The way foreign funding works in Nigeria is that majority-funding load for HIV-AIDS schemes is passed to donors, but the recipient nation must invest a measure of their budget as well to show commitment – something Nigeria has failed at. In the 2012 national health budget, none of the N2.1billion (about $1.5million) allocated to the National Agency for the Control of AIDS (NACA) – the agency responsible for HIV-AIDS response, went towards providing millions of PLWHA life-saving antiretroviral treatments, something Nigeria Health Watch describes as a worrying trend.
“In the past years, when there was full foreign aid support we still experienced some issues accessing drugs, so just imagine what we are going through now,” says Asuquo. Recounting the euphoria that gripped the community when in 2006 buoyed by donor grants HIV medicine was made free. “Even then I knew this would not last. I said it! The government should have started planning then how we can maintain on our own for the many poor people who will not be able to afford on their own,” lamented Asuquo.
Zambia-born economist Dambisa Moyo notes that prolonged aid expenditure makes it almost impossible for African governments to break free from dependence on foreign aid. In her critically acclaimed 2009 book “Dead Aid: Why Aid Is Not Working,” she argues these governments are caught in the aid world of free money with no incentive to seek other, more sustainable ways of raising development funding.
Nigeria is the 12th largest oil producer in the world and the wealthiest economy in Africa. So it is rather shocking that most of its responsibilities in the health sector, ranging from maternal health to HIV prevention, is shouldered by foreign donors, making it one of the continent’s biggest recipients of foreign aid from Western nations like the US, UK and even the European Union (EU). So with the aid pullout, Nigeria has finally found an incentive to be innovative in finding solutions to its problems and is finally deploying its enormous resource wealth to do just this; something it would most likely never have done if the aid was never cut.
One of such innovations being pursued is a finance-redirection strategy where funds scraped from reduced subsidies paid on petroleum products is reinvested in the health sector. Programmes targeting PLWHA is currently a major recipient with “more than N167 billion (over $835 million)” says Onyebuchi Chukwu, Nigeria’s minister of health 2010-2014, delivered through the PRCP.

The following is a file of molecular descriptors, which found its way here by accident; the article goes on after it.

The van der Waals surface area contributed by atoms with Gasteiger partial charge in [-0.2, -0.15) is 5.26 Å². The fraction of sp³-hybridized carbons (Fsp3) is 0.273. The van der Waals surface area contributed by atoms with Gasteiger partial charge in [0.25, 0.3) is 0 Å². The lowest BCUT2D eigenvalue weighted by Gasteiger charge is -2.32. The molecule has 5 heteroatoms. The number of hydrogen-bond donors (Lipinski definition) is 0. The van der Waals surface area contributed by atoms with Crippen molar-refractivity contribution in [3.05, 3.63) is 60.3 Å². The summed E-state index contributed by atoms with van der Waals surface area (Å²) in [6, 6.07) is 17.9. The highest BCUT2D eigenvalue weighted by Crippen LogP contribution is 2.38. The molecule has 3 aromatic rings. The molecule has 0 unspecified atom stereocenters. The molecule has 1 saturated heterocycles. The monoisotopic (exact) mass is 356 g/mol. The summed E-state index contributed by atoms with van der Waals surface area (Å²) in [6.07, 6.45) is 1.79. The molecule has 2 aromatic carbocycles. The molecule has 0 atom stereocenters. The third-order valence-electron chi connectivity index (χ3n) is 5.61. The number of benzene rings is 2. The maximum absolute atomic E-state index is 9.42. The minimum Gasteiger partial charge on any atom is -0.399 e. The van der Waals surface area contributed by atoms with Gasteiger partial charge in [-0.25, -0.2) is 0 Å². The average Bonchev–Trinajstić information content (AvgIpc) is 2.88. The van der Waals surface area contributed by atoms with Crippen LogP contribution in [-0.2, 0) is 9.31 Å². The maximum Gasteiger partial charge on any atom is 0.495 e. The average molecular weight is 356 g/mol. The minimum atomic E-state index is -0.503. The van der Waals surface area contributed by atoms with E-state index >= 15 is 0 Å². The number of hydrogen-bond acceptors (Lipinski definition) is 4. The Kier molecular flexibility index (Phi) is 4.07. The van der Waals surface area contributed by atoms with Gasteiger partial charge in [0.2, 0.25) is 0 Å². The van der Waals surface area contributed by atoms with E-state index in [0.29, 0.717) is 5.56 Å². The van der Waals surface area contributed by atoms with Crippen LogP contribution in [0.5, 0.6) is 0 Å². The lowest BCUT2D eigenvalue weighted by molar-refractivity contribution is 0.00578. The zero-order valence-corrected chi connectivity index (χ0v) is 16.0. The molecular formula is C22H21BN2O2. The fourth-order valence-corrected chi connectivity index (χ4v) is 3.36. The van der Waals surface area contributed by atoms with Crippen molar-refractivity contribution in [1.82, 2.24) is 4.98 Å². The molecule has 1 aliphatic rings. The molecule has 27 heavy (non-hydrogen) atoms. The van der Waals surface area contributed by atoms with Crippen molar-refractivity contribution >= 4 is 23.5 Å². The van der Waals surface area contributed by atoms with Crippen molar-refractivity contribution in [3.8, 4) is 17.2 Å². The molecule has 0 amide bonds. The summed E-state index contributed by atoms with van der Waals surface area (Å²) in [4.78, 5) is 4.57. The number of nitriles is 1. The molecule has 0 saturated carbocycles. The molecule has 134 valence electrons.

Akinjide Babalola, a former political aide to a Nigerian senator, says that Nigeria should not count any restriction on foreign aid as punishment. “As far as I am concerned countries like Nigeria should not be receiving foreign aid.”
However, Asuquo maintains that while it is praiseworthy that the Nigerian government is doing more to be responsible to PLWHA, the nation is still a long way from getting its act together. “It is easy for most in Nigeria that are HIV-negative to say to hell with foreign money. I wish that the funds will come back because the problems we are facing are huge and many people are dying.”
But in addition to funding cuts, donor groups like Global Fund and the World Bank Multi–Country HIV/AIDS Program have reformed their HIV-AIDS financing model towards Nigeria with funds being re-assigned to primarily focus on marginalized populations in the country, specifically men who have sex with men (MSM) and other populations that fall within the Lesbian, Gay, Bi-Sexual and Transgender (LGBT) community.
“Despite high prevalence and incidence, programme reach and coverage remains low and governments have historically allocated inadequate resources to MSM, transgender people, other LGBT groups,” reports a January 2015 Global Fund document which defends decisions to increase targeting of HIV funding specifically at MSM.
However, this argument has not gained legitimacy in Nigeria, where the predominating argument is that donors unfairly blame the government for LGBT populations going ‘underground’. Nigeria has an inherently homophobic local culture, tradition and religion which government policies have no sway over, and this is what tends to do more to isolate individuals that are of any other sexual orientation diverging from the mainstream. Recent Global Fund data has MSMs accounting for about ten percent of the HIV epidemic in Nigeria while heterosexual transmission accounts for 80%.
“A person living with HIV and AIDS is a person living with HIV and AIDS irrespective of who you are – irrespective of sexuality,” argues Isa Dansallah, the executive director of Destiny Resource Center, a non-profit active in HIV-AIDS programming funded by donor aid. Dansallah echoes a pervading sentiment that donors are punishing the majority because of the minority, adding that it was sad Global Fund was “pursuing its own agenda … which is against our culture”.